A pair of delegations got the proceedings underway for the regular board meeting of School District #20, Columbia-Kootenay on March 11 at the Blueberry Community School.
Presentations dealing with “School Success Plans” began with Stanley Humphries Secondary School (SHSS) principal Nathan Robinson and vice-principal Patrick Kinghorn talking to the Board about “Voice and Choice” – a provincial directive designed to better serve the needs and wants of students.
Using a video featuring an upbeat funky soundtrack, the men outlined a number of objectives being pursued at the secondary school.
A major strategy is the creation of programs designed to engage students in positive, constructive action.
“This could mean (lunch-time) dancing,” suggested Robinson, “and if there’s 100 in the gym there’s 100 fewer in the halls.”
It was mentioned that out of all the grade 8 kids who arrive, many don’t graduate from SHSS. Robinson did not use that statement to imply a lot of failures, he said, only that a lot of students move on to different situations between grade 8 and graduation, and that a concerted effort of tracking these learners was underway.
The school administration, according to Robinson and Kinghorn, is excited by the many ideas and initiatives being cultivated.
“We can do better,” said Robinson later, “so we can better serve our student population and ensure they’re getting the services they need, and having the voice in their education so they can have a positive experience and want to stay engaged, stick around and graduate.”
The vice-principal weighed in as well.
“We have noon-hour activities for the kids. There are teachers as well who have clubs going on after school. We’d rather not have the kids standing around, we’d like them active and having adults interacting with them. There’s a lot of external things out there that sometimes aren’t as productive and positive.”
The next delegation consisted of Webster School principal Carolyn Catalano who furnished an absorbing video component as well.
The crux of the presentation was the writing program at Webster and its strong popularity and success. The video included many testimonials from students on the topic of if and why they enjoy creative writing. The board ate it up. Catalano indicated that 80 per cent of Webster students involved are meeting or exceeding expectations in writing.
One more contact from a school was made, this one by Principal Wayne Naka of Kinnaird Elementary outlining the progress of a project to install and maintain a miniature wetland near the school.
Naka described how the pond is intended to have a liner, installed by the BC Wildlife Federation on a area of about 50 by 20 metres.
Asked about the possibility of mosquitoes becoming a problem as a result of the pond, Naka reassured, “…there will be bats and swallows, etc. If there is a problem with mosquitoes, we’ll drain it and figure it out, because there will be fresh water going in every day. There shouldn’t be a problem with mosquitoes.”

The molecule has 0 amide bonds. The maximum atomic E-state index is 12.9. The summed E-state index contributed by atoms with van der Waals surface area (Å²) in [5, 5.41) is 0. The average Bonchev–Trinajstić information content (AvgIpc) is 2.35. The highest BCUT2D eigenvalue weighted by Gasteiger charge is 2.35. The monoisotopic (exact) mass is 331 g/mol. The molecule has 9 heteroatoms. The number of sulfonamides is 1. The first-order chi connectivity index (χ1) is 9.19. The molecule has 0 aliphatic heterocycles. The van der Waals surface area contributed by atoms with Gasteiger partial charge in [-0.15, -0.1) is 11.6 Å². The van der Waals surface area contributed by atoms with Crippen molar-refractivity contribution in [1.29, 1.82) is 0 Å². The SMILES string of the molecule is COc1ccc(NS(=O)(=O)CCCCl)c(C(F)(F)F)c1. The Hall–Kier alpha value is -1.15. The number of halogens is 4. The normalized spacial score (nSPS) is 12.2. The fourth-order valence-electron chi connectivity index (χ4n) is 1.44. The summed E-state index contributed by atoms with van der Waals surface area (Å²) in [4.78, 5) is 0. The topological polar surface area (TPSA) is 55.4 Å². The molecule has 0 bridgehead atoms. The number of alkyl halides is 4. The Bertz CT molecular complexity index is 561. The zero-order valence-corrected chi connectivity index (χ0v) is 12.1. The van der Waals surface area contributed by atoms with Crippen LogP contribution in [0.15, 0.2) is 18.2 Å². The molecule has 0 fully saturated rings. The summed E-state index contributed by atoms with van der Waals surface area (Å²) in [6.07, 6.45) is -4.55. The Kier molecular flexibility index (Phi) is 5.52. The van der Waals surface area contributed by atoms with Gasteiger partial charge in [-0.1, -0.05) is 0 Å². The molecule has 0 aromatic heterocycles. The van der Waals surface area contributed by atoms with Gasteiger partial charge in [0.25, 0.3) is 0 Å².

Questions about the year-round safety of the pond also arose.
“It will just be out of bounds,” stated Naka. “If need be, we’ll put in a fence or a berm. Safety is absolutely the number one concern.”
The board agreed to send a letter of support for the wetland concept to the project’s potential funders.
The board gave third and final reading to a bylaw paving the way for purchase of two 84-passenger buses for a price tag of $270,262.
Budget-related discussion occupied a fair amount of time and attention from the board on Monday night, including an agenda item pertaining to Trustee Mickey Kinakin’s desire for the formation of a budget advisory committee to meet with various stakeholders about four times a year.
“There’s never a detriment to having more information,” said Kinakin. The rest of the board did not agree in sufficient numbers for the motion to go ahead. It was defeated by a vote of 9-3. Those speaking against it felt there was already a process in place for such discussions.
Taking in the meeting was Andy Davidoff, president of the Kootenay Columbia Teachers Union, who later added his voice to those against the formation of a new budget committee.
“Basically our concern over the last two budgets was the lack of education stakeholder involvement in the process,” he said.
“We have publicly and privately expressed our concerns and dismay to the board about the lack of involvement between the DPAC (District Parent Advisory Committee), CUPE and ourselves.”
Board Chair Darrell Ganzert, the following day addressed Davidoff’s critique.
“Last year the board received, and I think rightly so, some criticism for not involving them (KCTU and CUPE) in a meaningful way. This year we’ve altered our process to include them in a meaningful way.”
Ganzert pointed to the closed meeting set for March 13 at which a “long list” of potential cuts to programs and services would be examined.
“We’ll go through that entire list with them, answering all the questions they have about that. Then we’ll leave it at that, for now. After spring break they’ll be called again to a series of meetings to go through their reaction to the long list. Finally the school board will take that information and create a short list which we will then present to the stakeholders for there reaction.”
To wrap up, the board voted unanimously in favour of expanding late French Immersion to Rossland Secondary School provided a minimum of 25 students enroll for the program by April 30, and that the district LFI program for grades 10-12 remains at SHSS.